• Psychological Stress: Job loss, divorice, death or other major emotional upsets have been known to flare psoriasis weeks or months after the stressful event.
  • Medications: Many medications are known to trigger psoriasis and should be avoided in patients with the disease.

Treating Psoriasis Flares

At one time, hospitalization for psoriasis flares was common. Due to changes in insurance reimbursement (Medicare only allows so many days of hospitalization for a skin condition) and more powerful and faster acting drugs, most flares are treated in the outpatient setting.

Drugs commonly used for severe flares include cyclosporine, Remicade (infliximab), and for pustular flares, Soriatane (acetretin). When psoriasis flares, don't delay -- seek treatment urgently with a qualified dermatologist.

Common Psoriasis Drug Interactions

( LifeWire ) < - When it comes to battling the red, itchy scales of psoriasis, some treatments work better in tandem. But what drug interactions work against healing?

Fortunately, negative drug-to-drug or drug-to-nutrient interactions are relatively unusual. That's good news all age people who cope with psoriasis, a chronic skin disease caused by a faulty immune system that allows skin cells to reproduce 10 times faster than normal. The result is crusty, silver-scaled patches, or plaques, that can occur on any part of the body.

Which psoriasis therapies are employed depends a great deal on the location of plaques and how extensively they cover the body. Although two-thirds of patients with psoriasis, known as "psoriatics," have mild or moderate forms of the disease. The rest endure patches on 20% or more of their skin surface. These severely affected patients are perhaps more prone to negative drug interactions because the types of medications they use are quite powerful and are sometimes injected or taken orally, extending their effects to the entire body.

The immunosuppressant cyclosporine, for example, which is also used in patients with organ transplants, has many potential drug interactions. Some prescription antibiotics, anticonvulsants, anti-inflammatory agents and calcium channel blockers interact negatively with cyclosporine, as well as aspirin, naproxen and ibuprofen, which are available over the counter (OTC). Naproxen and ibuprofen, which are classified as NSAIDs (non-steroidal anti-inflammatory drugs), are particularly toxic to the kidneys when paired with cyclosporine.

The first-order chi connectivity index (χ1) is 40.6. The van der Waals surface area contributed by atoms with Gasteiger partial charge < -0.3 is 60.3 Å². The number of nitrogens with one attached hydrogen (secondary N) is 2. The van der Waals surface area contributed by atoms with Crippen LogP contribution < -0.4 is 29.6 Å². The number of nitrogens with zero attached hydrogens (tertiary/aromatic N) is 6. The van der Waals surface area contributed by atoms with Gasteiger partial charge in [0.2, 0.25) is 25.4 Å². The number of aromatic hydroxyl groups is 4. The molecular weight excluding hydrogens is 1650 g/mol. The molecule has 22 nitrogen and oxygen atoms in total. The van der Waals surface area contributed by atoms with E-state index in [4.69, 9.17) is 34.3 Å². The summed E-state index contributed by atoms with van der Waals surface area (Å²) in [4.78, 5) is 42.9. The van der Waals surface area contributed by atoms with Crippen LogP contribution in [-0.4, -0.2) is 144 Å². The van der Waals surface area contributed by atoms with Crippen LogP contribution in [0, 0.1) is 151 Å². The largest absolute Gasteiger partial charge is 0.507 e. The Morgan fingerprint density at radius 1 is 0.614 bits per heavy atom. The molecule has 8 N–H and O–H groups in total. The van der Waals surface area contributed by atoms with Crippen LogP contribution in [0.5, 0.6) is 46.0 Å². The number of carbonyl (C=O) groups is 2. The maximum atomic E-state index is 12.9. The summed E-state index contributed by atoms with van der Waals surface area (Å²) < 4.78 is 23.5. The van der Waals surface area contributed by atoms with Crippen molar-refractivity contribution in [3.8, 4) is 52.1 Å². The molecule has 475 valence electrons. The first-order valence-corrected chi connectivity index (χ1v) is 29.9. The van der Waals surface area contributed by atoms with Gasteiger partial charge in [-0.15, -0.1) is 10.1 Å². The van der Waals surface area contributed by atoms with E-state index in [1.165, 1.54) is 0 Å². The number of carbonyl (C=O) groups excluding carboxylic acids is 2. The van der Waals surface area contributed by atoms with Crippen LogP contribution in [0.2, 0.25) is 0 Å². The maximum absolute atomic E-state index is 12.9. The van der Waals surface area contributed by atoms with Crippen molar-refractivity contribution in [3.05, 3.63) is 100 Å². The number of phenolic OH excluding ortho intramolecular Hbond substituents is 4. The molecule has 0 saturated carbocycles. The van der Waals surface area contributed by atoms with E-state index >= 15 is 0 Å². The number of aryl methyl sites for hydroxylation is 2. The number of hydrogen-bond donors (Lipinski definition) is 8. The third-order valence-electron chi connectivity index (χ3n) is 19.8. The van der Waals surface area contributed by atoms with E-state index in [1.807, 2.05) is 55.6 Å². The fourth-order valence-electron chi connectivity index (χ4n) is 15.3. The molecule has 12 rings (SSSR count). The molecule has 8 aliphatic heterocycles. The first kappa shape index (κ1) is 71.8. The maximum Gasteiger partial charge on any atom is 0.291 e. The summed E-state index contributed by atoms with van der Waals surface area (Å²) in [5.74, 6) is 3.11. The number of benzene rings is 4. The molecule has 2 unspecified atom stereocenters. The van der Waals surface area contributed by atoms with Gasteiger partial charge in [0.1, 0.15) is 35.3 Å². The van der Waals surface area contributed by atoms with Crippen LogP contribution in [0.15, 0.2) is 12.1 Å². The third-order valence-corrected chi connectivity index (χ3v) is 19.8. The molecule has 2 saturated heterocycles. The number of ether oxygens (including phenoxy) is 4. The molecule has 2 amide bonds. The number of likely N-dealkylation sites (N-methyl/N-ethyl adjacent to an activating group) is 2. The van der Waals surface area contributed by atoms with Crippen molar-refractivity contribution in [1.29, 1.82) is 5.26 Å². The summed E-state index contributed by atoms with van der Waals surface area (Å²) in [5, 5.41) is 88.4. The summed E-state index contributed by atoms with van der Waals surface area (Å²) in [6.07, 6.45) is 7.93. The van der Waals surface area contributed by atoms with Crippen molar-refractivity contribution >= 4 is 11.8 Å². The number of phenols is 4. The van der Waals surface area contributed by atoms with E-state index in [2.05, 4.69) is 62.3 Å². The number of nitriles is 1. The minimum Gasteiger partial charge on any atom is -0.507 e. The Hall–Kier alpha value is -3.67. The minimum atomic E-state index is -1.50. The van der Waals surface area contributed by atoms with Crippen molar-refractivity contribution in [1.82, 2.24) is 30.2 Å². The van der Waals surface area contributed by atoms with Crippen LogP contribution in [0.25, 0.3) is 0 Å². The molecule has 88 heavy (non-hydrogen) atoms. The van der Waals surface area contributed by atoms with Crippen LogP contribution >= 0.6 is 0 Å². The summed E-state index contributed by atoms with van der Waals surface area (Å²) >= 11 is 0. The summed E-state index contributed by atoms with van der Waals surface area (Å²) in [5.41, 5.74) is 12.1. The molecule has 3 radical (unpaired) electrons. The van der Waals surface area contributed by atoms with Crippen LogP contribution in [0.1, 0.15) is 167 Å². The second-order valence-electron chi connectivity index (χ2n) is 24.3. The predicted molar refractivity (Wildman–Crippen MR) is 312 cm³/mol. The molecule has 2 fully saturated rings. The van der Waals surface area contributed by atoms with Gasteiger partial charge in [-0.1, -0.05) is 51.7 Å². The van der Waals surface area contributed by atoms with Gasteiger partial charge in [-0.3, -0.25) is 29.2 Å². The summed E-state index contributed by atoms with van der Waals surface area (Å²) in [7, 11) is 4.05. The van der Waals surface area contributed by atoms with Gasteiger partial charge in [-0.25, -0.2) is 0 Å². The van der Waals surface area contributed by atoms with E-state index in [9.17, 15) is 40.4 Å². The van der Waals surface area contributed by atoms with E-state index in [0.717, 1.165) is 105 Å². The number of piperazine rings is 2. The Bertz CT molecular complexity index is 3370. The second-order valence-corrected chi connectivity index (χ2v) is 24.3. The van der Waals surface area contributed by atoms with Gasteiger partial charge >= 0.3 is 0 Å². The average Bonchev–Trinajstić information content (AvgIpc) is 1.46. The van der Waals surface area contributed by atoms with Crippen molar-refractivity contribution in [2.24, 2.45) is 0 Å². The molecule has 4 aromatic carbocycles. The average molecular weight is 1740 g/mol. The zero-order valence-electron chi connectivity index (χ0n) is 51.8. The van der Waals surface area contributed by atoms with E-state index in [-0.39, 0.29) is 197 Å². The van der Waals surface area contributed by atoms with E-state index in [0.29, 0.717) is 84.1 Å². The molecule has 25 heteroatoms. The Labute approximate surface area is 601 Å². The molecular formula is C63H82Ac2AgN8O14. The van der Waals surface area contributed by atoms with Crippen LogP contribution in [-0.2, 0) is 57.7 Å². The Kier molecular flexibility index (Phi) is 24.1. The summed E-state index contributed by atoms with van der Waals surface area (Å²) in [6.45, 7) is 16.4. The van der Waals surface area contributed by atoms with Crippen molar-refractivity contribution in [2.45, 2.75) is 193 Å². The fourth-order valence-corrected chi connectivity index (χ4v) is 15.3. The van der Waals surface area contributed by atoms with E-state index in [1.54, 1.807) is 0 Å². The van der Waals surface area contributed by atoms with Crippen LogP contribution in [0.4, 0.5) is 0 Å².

These and other combinations may affect how cyclosporine combats psoriasis, causing either too much or too little of the drug to be available in the bloodstream. Oral contraceptives, for example, strengthen in concentration when taken with cyclosporine, while effects of the mood-elevating herb St. John's Wort weaken.

Cyclosporine also has a well-documented interaction with grapefruit juice. Some chemicals in grapefruit juice, as well as the highly acidic juices made from tangelos and Seville oranges, interfere with the enzymes that digest medications for a variety of ailments (not just psoriasis), resulting in excessively high concentrations of the drug in the bloodstream.

Because cyclosporine lowers a patient's immunity, it should also be noted that anyone planning on receiving disease vaccinations -- including flu shots -- should first check with their doctors. Sometimes the psoriasis drug can be discontinued for a few weeks surrounding the time of the vaccination. Patients taking cyclosporine should also avoid people recently vaccinated with live viruses, including polio and the nasal-administered flu vaccine.

As noted earlier, psoriatics -- particularly those with mild or moderate cases -- are often prescribed medications, many of them topical, which prove beneficial in tandem. Corticosteroid creams, for example, can be used sequentially with creams made from vitamin D derivatives to optimize the results of both. Salicylic acid, however -- an ingredient in many scale-reducing creams, ointments and shampoos -- will inactivate vitamin D creams. And when natural sunlight or ultraviolet lamps are prescribed to combat psoriasis (by slowing skin cell growth), patients need to take care. Several psoriasis drugs -- as well as medicines for other conditions -- increase light sensitivity and can result in sunburns.